Healing Inventions

Healing Inventions

Despite a rough and tumble 2008, Minnesota’s medical device manufacturers are holding their own and launching new products. Minnesota led the Midwest in financings for health care start-ups according to BioEnterprise, a bioscience incubator in Cleveland. Those companies attracted $106.4 million during the first half of 2008, out of the $318.9 million in 2008 venture capital to the state’s companies.

The University of Minnesota’s new Medical Devices Center promises to bring new devices to market. Opening in June last year, the center is part of the Institute for Engineering in Medicine in collaboration with the Institute of Technology and the medical school. Researchers can design and test device prototypes with state-of-the-art equipment and software.

The Minnesota Department of Employment and Economic Development (DEED) awarded a $1.25 million grant to Willmar to help build a bioscience facility at MinnWest Technology Campus, a high-tech business incubator. Businesses that choose to locate there will also get a tax break as part of the job opportunity building zone program. “The bioscience center will contain a research lab that the University of Minnesota and the Minnesota State Colleges and Universities system will use to assist local bioscience business,” says DEED Commissioner Dan McElroy.
Minnesota’s medical device giants are moving ahead to gain market share. St. Jude Medical, Inc., purchased two companies in 2008: MediGuide, Inc., a sensor maker for needles and catheters in Israel, and Radi Medical Systems, AB, a cardiovascular-device maker in Sweden. Medtronic acquired Restore Medical and CryoCath Technologies, Inc., in 2008, and Ablation Frontiers this year.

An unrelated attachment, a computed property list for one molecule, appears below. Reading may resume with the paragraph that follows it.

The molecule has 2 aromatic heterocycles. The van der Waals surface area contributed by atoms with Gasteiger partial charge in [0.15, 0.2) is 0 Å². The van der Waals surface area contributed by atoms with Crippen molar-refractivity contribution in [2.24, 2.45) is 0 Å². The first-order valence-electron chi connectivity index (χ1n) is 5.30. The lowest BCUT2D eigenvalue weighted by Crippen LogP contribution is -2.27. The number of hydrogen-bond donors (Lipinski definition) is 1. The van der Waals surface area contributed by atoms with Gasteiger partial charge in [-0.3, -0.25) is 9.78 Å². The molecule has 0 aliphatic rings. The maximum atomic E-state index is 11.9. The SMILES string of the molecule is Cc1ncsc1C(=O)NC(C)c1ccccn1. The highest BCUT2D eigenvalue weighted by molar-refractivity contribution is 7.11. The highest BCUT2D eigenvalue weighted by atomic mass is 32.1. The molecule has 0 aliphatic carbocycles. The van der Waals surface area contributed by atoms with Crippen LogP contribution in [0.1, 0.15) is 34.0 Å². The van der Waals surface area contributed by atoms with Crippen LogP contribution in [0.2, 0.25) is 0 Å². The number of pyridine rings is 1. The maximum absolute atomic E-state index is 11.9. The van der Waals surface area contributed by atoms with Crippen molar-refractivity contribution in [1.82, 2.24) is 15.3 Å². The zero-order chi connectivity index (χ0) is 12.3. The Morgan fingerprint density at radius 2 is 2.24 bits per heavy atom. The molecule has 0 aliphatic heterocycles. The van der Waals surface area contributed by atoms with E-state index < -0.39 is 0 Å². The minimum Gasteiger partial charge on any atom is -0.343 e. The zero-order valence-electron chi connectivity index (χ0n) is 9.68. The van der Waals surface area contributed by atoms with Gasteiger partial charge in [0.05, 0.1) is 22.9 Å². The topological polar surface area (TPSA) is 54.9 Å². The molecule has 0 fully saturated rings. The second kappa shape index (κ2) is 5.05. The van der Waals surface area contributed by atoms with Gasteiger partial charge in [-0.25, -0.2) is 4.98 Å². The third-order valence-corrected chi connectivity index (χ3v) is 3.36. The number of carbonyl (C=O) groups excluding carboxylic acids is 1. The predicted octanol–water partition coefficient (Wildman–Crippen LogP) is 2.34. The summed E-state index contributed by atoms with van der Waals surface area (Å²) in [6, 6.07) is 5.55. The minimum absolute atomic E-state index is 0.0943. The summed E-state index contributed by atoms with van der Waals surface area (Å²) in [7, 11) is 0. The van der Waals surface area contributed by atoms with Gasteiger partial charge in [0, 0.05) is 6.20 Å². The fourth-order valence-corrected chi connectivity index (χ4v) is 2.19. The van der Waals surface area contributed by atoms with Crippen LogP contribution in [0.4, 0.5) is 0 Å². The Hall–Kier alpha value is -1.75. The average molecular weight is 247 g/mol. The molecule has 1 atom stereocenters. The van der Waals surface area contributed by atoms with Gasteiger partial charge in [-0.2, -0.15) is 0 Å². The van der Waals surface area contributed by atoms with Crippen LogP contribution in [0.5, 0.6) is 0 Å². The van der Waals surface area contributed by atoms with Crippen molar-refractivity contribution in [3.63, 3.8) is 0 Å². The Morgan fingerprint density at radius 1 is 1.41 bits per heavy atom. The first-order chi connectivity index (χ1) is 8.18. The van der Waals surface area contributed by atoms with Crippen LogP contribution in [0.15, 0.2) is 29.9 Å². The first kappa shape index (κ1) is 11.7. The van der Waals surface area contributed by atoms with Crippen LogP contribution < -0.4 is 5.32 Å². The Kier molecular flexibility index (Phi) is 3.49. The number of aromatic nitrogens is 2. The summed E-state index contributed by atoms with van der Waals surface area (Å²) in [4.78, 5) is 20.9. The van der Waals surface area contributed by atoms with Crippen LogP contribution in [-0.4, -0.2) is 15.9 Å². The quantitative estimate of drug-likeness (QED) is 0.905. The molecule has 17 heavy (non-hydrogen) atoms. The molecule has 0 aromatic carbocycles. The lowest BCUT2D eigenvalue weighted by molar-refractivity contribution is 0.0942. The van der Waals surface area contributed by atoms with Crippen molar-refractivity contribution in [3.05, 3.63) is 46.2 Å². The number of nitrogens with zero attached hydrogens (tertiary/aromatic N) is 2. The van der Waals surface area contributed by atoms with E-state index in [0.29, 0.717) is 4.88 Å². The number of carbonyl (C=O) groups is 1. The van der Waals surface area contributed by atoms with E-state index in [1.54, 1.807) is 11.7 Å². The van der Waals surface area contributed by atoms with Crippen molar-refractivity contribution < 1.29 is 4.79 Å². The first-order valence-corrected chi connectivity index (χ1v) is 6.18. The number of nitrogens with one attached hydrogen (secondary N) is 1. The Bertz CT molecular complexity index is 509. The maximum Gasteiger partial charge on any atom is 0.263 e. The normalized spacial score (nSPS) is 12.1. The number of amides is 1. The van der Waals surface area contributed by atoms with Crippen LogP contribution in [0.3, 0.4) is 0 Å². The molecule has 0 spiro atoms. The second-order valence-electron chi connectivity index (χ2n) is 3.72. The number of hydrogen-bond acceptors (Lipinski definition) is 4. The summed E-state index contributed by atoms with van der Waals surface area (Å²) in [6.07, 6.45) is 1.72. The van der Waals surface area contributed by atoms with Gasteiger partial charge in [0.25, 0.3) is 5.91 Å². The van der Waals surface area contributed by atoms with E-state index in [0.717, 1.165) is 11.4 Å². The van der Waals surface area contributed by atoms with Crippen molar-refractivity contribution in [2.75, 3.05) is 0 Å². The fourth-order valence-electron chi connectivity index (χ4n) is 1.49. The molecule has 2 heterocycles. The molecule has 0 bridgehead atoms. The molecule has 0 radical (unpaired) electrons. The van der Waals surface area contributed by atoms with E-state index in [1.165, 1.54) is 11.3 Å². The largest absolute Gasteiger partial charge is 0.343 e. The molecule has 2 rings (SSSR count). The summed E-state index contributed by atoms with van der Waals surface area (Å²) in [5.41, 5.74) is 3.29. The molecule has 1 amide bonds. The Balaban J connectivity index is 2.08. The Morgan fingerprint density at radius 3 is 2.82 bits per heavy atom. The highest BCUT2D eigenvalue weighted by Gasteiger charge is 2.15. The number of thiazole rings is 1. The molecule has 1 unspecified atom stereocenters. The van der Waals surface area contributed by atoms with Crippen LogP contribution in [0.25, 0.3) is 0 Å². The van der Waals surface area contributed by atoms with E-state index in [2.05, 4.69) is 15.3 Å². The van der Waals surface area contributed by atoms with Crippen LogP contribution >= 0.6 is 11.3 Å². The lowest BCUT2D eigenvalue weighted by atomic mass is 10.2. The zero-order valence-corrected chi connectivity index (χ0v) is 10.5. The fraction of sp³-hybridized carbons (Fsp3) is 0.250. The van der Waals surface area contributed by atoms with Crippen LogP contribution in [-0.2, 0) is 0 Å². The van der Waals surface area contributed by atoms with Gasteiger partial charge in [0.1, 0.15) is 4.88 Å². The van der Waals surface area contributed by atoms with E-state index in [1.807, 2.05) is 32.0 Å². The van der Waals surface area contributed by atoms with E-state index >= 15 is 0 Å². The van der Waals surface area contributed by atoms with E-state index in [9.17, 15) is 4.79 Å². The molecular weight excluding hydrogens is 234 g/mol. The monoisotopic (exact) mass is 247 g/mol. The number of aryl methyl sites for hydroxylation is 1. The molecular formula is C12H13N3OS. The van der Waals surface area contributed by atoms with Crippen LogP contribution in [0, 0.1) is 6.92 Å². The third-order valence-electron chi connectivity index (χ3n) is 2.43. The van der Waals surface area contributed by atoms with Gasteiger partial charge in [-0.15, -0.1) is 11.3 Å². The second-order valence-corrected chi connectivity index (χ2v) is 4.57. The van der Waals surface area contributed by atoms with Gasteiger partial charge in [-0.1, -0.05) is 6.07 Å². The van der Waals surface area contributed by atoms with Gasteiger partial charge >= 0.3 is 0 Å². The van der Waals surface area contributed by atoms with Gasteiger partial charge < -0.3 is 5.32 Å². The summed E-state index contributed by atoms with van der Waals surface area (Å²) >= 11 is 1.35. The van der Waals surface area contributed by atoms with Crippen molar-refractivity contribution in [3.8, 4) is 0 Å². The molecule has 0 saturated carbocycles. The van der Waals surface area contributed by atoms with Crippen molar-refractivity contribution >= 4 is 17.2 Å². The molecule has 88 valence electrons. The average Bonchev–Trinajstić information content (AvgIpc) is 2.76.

Those accomplishments point to a booming sector, but a report from the BioBusiness Alliance of Minnesota and Deloitte Consulting has found that the environment that supports the life-science cluster in Minnesota is not as strong as it once was. The report recommends that the state focus on rapid-growth technologies and commercializing technology that comes from University of Minnesota research.

But judging by the following examples, innovation is alive and kicking. This showcase of 11 new medical devices reveals the breadth of Minnesota’s medical device community.

—Katie Harholdt

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